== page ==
Technology industry outlook: Quick recovery amid high uncertainty
This information is based on the order book and personnel survey as well as the corona pulse survey conducted by the Federation of Finnish Technology Industries in January.
According to recent data, the pace of recovery in the Finnish technology industry – and in manufacturing globally – has been faster than expected. However, as a sign of the prevailing uncertainty, only slightly less than 40 per cent of technology industry companies in Finland expect their turnover in 2021 to be higher than in 2020.
“Overall, the situation is similar to that of twelve months ago. According to preliminary data, the turnover of technology industry companies in Finland was approximately EUR 83 billion in 2020, up nearly 2 per cent year-on-year. Considering the difficulties faced in 2020, this is very welcome news,” says Petteri Rautaporras, Chief Economist at the Federation of Finnish Technology Industries.
Order books expand again
The order intake for the last quarter of 2020 was a pleasant surprise. The companies that took part in the Federation of Finnish Technology Industries’ survey of order books reported that the monetary value of new orders between October and December was as much as 60 per cent higher than in the preceding quarter and 21 per cent higher than in the corresponding period in 2019. Order intake improved for companies of all sizes in all technology industry sectors. This significant improvement is partly due to some very large orders received during the last quarter.
The number of requests for tender also picked up at the turn of the year. The balance figure for January was positive (+8), indicating a pick up in demand towards the end of 2020 and at the turn of the year.
At the end of December, the value of order books was 10 per cent higher than at the end of September and 4 per cent higher than in December 2019. Judging from order trends at the end of the year, the turnover of technology industry companies is expected to be at a similar level in early 2021 than in the corresponding period last year.
At the end of 2020, technology industries in Finland had 308,000 employees, which is some 7,000 less than during the peak in 2019. In total, 28,000 employees were affected by lay-off procedures at the end of December.
Keeping up with the competition, supporting growth
The CEO of the Federation of Finnish Technology Industries Jaakko Hirvola welcomes the long-awaited news about the pick-up in demand, but there are still good reasons to keep a cool head.
“The global economy is recovering, and we are about to face intense international competition. To be able to hold our own, the EU stimulus funds should be allocated boldly to effective initiatives that promote renewal and drive green transition, digitalisation and export activities. We need to draw on our strengths in the areas of digitalisation and sustainable development, and increase the level of RDI funding to the target set by the government without delay,” Hirvola points out.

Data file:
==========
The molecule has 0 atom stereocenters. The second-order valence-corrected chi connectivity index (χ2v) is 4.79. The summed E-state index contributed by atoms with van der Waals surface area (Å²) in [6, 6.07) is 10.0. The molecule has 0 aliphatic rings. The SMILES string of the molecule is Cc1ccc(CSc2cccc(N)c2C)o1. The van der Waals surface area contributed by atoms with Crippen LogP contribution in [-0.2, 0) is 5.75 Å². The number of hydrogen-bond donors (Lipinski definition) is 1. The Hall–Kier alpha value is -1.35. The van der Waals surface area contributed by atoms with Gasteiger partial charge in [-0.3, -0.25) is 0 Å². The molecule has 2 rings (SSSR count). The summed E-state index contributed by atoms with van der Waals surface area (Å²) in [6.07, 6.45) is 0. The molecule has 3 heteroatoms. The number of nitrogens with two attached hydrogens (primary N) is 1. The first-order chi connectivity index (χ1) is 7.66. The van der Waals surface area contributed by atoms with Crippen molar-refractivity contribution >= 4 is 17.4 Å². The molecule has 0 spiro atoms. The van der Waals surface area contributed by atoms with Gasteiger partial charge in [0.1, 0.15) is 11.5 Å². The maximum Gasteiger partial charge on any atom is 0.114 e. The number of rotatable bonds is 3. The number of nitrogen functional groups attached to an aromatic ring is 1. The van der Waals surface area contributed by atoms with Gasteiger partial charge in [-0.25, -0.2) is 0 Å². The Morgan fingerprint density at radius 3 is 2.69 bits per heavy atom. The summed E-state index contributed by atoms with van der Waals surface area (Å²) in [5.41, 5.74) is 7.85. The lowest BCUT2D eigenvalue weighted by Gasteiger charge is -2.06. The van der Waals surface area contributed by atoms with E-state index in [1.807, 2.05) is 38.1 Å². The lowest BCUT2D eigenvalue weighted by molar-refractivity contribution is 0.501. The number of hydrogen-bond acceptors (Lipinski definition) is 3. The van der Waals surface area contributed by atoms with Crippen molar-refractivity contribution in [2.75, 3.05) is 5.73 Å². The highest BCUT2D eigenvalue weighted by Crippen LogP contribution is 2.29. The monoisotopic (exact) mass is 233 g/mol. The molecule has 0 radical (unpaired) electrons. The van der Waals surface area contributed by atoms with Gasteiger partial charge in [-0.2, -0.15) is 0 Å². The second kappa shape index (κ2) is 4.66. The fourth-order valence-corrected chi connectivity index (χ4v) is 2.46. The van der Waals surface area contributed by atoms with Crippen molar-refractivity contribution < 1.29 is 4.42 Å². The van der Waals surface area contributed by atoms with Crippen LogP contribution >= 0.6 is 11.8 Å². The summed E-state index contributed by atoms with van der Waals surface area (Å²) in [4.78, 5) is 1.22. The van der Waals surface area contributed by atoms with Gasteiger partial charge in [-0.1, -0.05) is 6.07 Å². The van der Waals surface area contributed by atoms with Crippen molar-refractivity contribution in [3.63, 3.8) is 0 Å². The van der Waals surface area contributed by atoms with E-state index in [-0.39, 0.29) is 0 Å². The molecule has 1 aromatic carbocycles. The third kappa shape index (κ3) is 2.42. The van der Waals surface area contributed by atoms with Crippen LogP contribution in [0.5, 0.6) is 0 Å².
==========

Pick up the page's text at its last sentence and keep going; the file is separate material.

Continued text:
“If we fail to invest in growth, there is a threat of falling behind again like we did during the financial crisis. Equally important is the ability of the government to support viable businesses that have been hard hit by the coronavirus pandemic. Despite the positive developments, the outlook is still clouded due to the pandemic. There are significant differences between individual companies, and a large number of companies face serious difficulties as a result of the large drop in turnover due to the pandemic,” Hirvola says.
Hirvola also points out that we do not yet know whether demand will keep growing, or whether we have seen only a temporary increase. Overall, the Finnish economy is not in great shape: the economy and employment were shrinking already before the pandemic. The number of those employed in December was down 74,000 year-on-year. There is much at stake in getting the spring 2021 budget session right.
We need decisions on local agreements
Over the years, many studies have indicated that the inflexibility of the labour market is the Achilles’ heel of Finland’s economy. In terms of flexibility, Finland is at the bottom in international comparison.
“Flexibility should be promoted also by legislative action. Increasing local agreement is central to our ability to return the economy and employment to a sustainable growth path. Too often local agreement is not possible simply because there is no union representative and the system does not allow the use of other personnel representatives. A tripartite group is discussing local agreement again – for the umpteenth time – but the ultimate decision-making power lies with the government,“ says Minna Helle, Executive Director, Industrial Relations at the Federation of Finnish Technology Industries.
The Federation of Finnish Technology Industries is also expecting feedback on the local wage negotiations that took place at the turn of the year from the member companies.
“This will help us consider the future steps of labour market policies. I am sure that there are still a lot to learn and room for improvement in the local negotiation culture. It is important to be open-minded and find solutions together, Helle says.
Jaakko Hirvola, CEO, phone +358 40 063 3751
Minna Helle, Director, Industrial Relations, phone +358 50 341 4884
Petteri Rautaporras, Chief Economist, phone +358 50 304 2220